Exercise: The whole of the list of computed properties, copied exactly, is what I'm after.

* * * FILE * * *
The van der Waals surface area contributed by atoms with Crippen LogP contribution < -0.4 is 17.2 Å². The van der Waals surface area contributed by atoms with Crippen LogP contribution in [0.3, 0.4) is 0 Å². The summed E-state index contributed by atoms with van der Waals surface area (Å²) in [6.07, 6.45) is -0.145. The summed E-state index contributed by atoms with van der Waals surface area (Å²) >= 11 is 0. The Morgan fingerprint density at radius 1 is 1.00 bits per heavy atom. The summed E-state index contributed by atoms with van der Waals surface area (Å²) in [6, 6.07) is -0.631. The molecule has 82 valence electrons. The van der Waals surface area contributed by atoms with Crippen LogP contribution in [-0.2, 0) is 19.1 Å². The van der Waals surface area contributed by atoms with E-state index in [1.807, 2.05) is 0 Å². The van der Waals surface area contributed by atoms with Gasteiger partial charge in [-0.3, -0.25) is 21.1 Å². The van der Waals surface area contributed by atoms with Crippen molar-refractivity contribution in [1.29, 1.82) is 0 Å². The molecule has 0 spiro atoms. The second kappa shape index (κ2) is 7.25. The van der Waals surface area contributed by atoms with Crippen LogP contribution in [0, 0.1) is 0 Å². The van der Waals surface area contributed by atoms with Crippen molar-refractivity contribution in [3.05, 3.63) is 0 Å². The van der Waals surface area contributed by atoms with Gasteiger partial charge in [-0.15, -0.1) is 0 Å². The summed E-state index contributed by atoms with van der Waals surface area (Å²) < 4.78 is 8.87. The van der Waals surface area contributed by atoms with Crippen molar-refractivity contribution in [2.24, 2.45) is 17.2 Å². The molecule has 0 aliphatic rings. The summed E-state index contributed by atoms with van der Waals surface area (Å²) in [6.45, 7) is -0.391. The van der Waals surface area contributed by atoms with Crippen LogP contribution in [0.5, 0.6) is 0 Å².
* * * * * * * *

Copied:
The van der Waals surface area contributed by atoms with Crippen LogP contribution < -0.4 is 17.2 Å². The van der Waals surface area contributed by atoms with Crippen LogP contribution in [0.3, 0.4) is 0 Å². The summed E-state index contributed by atoms with van der Waals surface area (Å²) in [6.07, 6.45) is -0.145. The summed E-state index contributed by atoms with van der Waals surface area (Å²) >= 11 is 0. The Morgan fingerprint density at radius 1 is 1.00 bits per heavy atom. The summed E-state index contributed by atoms with van der Waals surface area (Å²) in [6, 6.07) is -0.631. The molecule has 82 valence electrons. The van der Waals surface area contributed by atoms with Crippen LogP contribution in [-0.2, 0) is 19.1 Å². The van der Waals surface area contributed by atoms with E-state index in [1.807, 2.05) is 0 Å². The van der Waals surface area contributed by atoms with Gasteiger partial charge in [-0.3, -0.25) is 21.1 Å². The van der Waals surface area contributed by atoms with Crippen molar-refractivity contribution in [1.29, 1.82) is 0 Å². The molecule has 0 spiro atoms. The second kappa shape index (κ2) is 7.25. The van der Waals surface area contributed by atoms with Crippen LogP contribution in [0, 0.1) is 0 Å². The van der Waals surface area contributed by atoms with Crippen molar-refractivity contribution in [3.05, 3.63) is 0 Å². The van der Waals surface area contributed by atoms with Gasteiger partial charge in [-0.15, -0.1) is 0 Å². The summed E-state index contributed by atoms with van der Waals surface area (Å²) < 4.78 is 8.87. The van der Waals surface area contributed by atoms with Crippen molar-refractivity contribution in [2.24, 2.45) is 17.2 Å². The molecule has 0 aliphatic rings. The summed E-state index contributed by atoms with van der Waals surface area (Å²) in [6.45, 7) is -0.391. The van der Waals surface area contributed by atoms with Crippen LogP contribution in [0.5, 0.6) is 0 Å².